"These lengthy delays in getting a visa for potential partners or employees have caused very substantial problems for companies," says Edmund Rice, chair of the Working Group on Visa Policy, which has been lobbying Congress to better fund the agencies involved in the visa security clearances.

The delays stem from two initiatives introduced last year ordering heightened checks, such as in-person interviews and reference calls, for all adult males from predominantly Muslim countries, as well as for anyone trying to enter the country to work with technologies linked to national security. A new Web site,, details the policies and advises businesses to plan for delays.

"We're not arguing [the regulations] should be changed, but they'll need to add some resources" to speed up the background checks, says Rice.

Motorola, for example, reportedly stood to lose a $10 million contract from the government of Vietnam when visa delays prevented decision-makers from coming to the United States on schedule. And for employees on H-1B visas, "it has gotten so bad that some companies are prohibiting them from going home" because of the risk of getting stuck there, says Thom Stohler, vice president of workforce policy for the American Electronics Association. At least two U.S. companies have lost senior researchers who were unable to renew their work visas to reenter the United States after traveling to their home countries, he says.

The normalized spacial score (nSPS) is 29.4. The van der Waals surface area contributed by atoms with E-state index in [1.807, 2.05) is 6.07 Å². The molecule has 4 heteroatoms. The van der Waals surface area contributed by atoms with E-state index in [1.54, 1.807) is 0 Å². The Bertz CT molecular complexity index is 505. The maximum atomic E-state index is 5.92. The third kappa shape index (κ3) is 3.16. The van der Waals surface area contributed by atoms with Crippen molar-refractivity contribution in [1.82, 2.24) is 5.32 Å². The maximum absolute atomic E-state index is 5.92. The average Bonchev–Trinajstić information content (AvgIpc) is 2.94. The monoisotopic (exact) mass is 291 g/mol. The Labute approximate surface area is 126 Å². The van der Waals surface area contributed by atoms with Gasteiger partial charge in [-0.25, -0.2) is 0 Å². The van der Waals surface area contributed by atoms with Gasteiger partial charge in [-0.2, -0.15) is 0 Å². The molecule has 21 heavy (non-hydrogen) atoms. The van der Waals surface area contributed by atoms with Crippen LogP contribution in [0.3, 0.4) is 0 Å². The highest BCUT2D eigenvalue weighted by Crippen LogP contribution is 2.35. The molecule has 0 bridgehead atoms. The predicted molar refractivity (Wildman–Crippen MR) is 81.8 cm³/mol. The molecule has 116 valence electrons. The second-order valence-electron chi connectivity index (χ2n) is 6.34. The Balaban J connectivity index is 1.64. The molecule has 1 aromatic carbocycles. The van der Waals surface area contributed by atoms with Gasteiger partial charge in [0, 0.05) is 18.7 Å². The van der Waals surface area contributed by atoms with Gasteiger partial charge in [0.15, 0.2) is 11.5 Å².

Some companies are holding meetings and conferences in Canada, where visa policies are less strict, says Rice. Others say they are leveraging overseas joint-venture partners or offshore outsourcing to avoid the need for travel to the United States. — Alix Nyberg

Accounting: Ralph Rides Again